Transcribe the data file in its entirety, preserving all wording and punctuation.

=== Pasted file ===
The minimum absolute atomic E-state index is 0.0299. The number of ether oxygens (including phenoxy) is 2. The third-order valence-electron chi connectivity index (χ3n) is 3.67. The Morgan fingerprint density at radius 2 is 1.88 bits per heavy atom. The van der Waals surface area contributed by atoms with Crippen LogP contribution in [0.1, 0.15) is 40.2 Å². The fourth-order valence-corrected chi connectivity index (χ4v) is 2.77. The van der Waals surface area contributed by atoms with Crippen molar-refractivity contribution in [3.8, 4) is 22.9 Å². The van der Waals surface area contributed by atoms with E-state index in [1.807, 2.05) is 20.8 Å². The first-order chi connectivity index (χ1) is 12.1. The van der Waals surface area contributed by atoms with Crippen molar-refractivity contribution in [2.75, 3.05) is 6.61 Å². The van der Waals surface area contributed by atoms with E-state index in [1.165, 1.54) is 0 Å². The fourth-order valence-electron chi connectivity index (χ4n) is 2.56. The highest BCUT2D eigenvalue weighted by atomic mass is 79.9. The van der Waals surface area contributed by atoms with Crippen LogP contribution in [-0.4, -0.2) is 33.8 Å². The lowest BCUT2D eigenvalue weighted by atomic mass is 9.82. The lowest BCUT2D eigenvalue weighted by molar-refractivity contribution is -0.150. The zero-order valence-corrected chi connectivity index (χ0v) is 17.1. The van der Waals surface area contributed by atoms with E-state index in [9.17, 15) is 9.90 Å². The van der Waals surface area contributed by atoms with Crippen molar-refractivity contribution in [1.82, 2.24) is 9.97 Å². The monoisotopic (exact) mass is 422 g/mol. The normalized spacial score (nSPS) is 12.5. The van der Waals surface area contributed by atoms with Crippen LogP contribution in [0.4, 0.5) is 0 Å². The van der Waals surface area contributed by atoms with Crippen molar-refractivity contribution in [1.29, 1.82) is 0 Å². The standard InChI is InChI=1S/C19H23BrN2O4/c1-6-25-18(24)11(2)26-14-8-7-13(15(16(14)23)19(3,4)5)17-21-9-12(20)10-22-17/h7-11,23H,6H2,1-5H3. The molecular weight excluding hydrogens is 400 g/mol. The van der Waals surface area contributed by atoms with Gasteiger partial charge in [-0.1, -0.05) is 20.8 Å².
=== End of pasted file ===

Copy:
The minimum absolute atomic E-state index is 0.0299. The number of ether oxygens (including phenoxy) is 2. The third-order valence-electron chi connectivity index (χ3n) is 3.67. The Morgan fingerprint density at radius 2 is 1.88 bits per heavy atom. The van der Waals surface area contributed by atoms with Crippen LogP contribution in [0.1, 0.15) is 40.2 Å². The fourth-order valence-corrected chi connectivity index (χ4v) is 2.77. The van der Waals surface area contributed by atoms with Crippen molar-refractivity contribution in [3.8, 4) is 22.9 Å². The van der Waals surface area contributed by atoms with E-state index in [1.807, 2.05) is 20.8 Å². The first-order chi connectivity index (χ1) is 12.1. The van der Waals surface area contributed by atoms with Crippen molar-refractivity contribution in [2.75, 3.05) is 6.61 Å². The van der Waals surface area contributed by atoms with E-state index in [1.165, 1.54) is 0 Å². The fourth-order valence-electron chi connectivity index (χ4n) is 2.56. The highest BCUT2D eigenvalue weighted by atomic mass is 79.9. The van der Waals surface area contributed by atoms with Crippen LogP contribution in [-0.4, -0.2) is 33.8 Å². The lowest BCUT2D eigenvalue weighted by atomic mass is 9.82. The lowest BCUT2D eigenvalue weighted by molar-refractivity contribution is -0.150. The zero-order valence-corrected chi connectivity index (χ0v) is 17.1. The van der Waals surface area contributed by atoms with E-state index in [9.17, 15) is 9.90 Å². The van der Waals surface area contributed by atoms with Crippen molar-refractivity contribution in [1.82, 2.24) is 9.97 Å². The monoisotopic (exact) mass is 422 g/mol. The normalized spacial score (nSPS) is 12.5. The van der Waals surface area contributed by atoms with Crippen LogP contribution in [0.4, 0.5) is 0 Å². The van der Waals surface area contributed by atoms with Crippen molar-refractivity contribution in [1.29, 1.82) is 0 Å². The standard InChI is InChI=1S/C19H23BrN2O4/c1-6-25-18(24)11(2)26-14-8-7-13(15(16(14)23)19(3,4)5)17-21-9-12(20)10-22-17/h7-11,23H,6H2,1-5H3. The molecular weight excluding hydrogens is 400 g/mol. The van der Waals surface area contributed by atoms with Gasteiger partial charge in [-0.1, -0.05) is 20.8 Å².